I like the word “absurd” and mental images it conjures – ridiculous, silly, incongruous . . . like a duck on a bike. Birds in Art artist David Milton agrees. He chose his painting’s subject – the 1950s tin toy – at the start of the coronavirus quarantine as a metaphor for the absurdity of the situation we are experiencing.
This blog post previews one example of the inventive teamwork behind this fall’s visually focused Art Park installation, as the typical hands-on, interactive stations and art projects familiar to visitors aren’t possible during the coronavirus pandemic.
Literature and art are natural companions; children’s illustrated literature is an early introduction to both.
A guaranteed way to increase my blood pressure and heart rate is to ask me to take a moment to be in the moment. Be mindful. Clear the mind of clutter and focus on sensory stimuli. Concentrate on breath.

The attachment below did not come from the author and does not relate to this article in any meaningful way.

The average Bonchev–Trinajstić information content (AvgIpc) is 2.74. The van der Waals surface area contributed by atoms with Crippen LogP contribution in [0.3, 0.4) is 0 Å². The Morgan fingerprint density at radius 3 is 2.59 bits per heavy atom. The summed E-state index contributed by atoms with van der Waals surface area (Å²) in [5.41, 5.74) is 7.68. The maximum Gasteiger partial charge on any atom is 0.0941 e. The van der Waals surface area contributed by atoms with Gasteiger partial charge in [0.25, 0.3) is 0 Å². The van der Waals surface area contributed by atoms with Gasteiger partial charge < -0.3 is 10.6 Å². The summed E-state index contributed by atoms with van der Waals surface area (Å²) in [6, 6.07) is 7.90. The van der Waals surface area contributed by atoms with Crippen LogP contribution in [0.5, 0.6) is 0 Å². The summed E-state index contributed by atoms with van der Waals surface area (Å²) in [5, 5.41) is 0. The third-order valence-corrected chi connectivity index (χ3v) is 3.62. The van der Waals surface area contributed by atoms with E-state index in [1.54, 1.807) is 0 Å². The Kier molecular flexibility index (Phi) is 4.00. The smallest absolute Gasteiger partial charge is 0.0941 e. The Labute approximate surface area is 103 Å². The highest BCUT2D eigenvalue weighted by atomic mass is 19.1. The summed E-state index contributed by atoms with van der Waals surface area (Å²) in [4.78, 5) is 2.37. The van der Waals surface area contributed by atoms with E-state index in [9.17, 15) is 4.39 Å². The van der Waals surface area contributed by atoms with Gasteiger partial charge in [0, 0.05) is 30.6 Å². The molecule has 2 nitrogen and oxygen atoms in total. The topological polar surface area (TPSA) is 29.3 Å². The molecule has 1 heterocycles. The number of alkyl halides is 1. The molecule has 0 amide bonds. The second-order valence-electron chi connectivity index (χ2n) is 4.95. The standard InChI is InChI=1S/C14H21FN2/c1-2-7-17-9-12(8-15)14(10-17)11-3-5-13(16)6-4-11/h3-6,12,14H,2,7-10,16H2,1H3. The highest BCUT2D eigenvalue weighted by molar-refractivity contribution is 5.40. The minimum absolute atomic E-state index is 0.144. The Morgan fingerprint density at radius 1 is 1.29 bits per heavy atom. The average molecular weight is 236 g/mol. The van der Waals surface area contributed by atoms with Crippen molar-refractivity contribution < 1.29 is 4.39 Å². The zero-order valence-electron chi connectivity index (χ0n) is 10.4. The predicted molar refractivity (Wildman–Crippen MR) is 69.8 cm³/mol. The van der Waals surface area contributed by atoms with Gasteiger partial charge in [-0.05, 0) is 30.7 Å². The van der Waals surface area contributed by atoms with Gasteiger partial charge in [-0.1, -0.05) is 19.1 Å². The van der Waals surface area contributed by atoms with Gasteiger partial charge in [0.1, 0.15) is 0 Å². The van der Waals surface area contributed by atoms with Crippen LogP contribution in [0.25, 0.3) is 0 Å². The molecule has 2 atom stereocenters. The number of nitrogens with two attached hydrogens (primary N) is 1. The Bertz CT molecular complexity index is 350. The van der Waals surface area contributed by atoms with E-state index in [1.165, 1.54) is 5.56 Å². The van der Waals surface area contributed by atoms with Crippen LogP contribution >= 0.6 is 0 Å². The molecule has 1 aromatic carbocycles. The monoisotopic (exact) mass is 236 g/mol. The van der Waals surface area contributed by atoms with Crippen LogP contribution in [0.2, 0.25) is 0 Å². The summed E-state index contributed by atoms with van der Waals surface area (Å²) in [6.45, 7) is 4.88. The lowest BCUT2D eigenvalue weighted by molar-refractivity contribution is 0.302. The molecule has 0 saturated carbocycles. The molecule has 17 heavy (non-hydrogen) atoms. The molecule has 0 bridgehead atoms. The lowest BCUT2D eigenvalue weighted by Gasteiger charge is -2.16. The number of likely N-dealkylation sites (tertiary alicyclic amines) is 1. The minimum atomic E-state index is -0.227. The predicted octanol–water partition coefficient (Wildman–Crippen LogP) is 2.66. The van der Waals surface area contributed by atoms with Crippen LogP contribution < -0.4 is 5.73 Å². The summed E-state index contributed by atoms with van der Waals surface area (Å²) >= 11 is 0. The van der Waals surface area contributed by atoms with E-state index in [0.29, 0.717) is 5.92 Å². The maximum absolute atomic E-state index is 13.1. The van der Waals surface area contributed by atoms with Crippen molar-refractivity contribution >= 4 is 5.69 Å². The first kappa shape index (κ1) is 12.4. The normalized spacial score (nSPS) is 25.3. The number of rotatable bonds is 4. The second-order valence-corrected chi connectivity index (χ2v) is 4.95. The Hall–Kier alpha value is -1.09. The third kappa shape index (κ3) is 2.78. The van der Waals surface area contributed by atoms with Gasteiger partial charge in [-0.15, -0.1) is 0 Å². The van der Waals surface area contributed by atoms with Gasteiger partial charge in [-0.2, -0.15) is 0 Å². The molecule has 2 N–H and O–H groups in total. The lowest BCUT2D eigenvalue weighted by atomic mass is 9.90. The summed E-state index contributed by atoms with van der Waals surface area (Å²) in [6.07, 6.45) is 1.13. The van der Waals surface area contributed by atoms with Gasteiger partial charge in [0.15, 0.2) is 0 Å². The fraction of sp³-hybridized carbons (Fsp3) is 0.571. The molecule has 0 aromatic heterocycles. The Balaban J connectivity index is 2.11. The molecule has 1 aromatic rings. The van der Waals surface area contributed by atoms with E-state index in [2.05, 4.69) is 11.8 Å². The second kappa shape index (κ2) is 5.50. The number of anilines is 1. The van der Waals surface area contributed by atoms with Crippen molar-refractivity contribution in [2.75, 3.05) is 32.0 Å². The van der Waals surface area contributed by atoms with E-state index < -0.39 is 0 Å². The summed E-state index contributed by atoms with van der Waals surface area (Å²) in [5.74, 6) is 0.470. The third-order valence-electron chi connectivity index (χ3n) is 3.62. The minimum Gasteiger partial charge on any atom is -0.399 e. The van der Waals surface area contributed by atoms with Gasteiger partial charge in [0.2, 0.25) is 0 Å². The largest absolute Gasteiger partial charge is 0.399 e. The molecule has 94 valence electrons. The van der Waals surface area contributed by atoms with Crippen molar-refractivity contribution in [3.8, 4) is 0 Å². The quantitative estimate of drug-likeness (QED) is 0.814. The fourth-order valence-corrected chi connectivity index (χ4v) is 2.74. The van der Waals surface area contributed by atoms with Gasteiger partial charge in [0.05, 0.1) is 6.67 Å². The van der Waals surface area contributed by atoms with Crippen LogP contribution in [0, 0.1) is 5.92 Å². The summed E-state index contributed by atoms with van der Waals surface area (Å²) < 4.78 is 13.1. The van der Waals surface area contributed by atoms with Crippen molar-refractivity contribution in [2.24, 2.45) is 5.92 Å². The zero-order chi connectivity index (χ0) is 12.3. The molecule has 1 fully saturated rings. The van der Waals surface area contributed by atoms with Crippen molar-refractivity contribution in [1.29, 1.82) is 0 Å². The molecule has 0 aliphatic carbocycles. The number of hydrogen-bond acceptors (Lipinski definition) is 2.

As I write this, Art Park is completely transformed. If you were a fan of the Art Park of yore, don’t fret.
With a background in sociology and comparative religious studies, I’ve done my share of navel-gazing; with a career in gallery engagement, artwork-gazing is a daily ritual. Imagine my bliss when an art exhibition encompasses more than a process, medium, or movement and extends to a worldview.
It’s the laugh that I miss.
Joe had a marvelous baritone laugh. It wasn’t belly-splitting or loud or protracted. It was warm and inviting . . . the kind of laugh that interrupted your thoughts and made you look at his face, with the gentle eyes and amiable smile.
May is hustle-bustling along, as it does each year. The glorious angle of the sun’s rays produces light and once again, warmth . . . igniting a burst of busyness. Those who live in northern climes truly appreciate the enterprise awakened with the daffodils and by the robin’s song.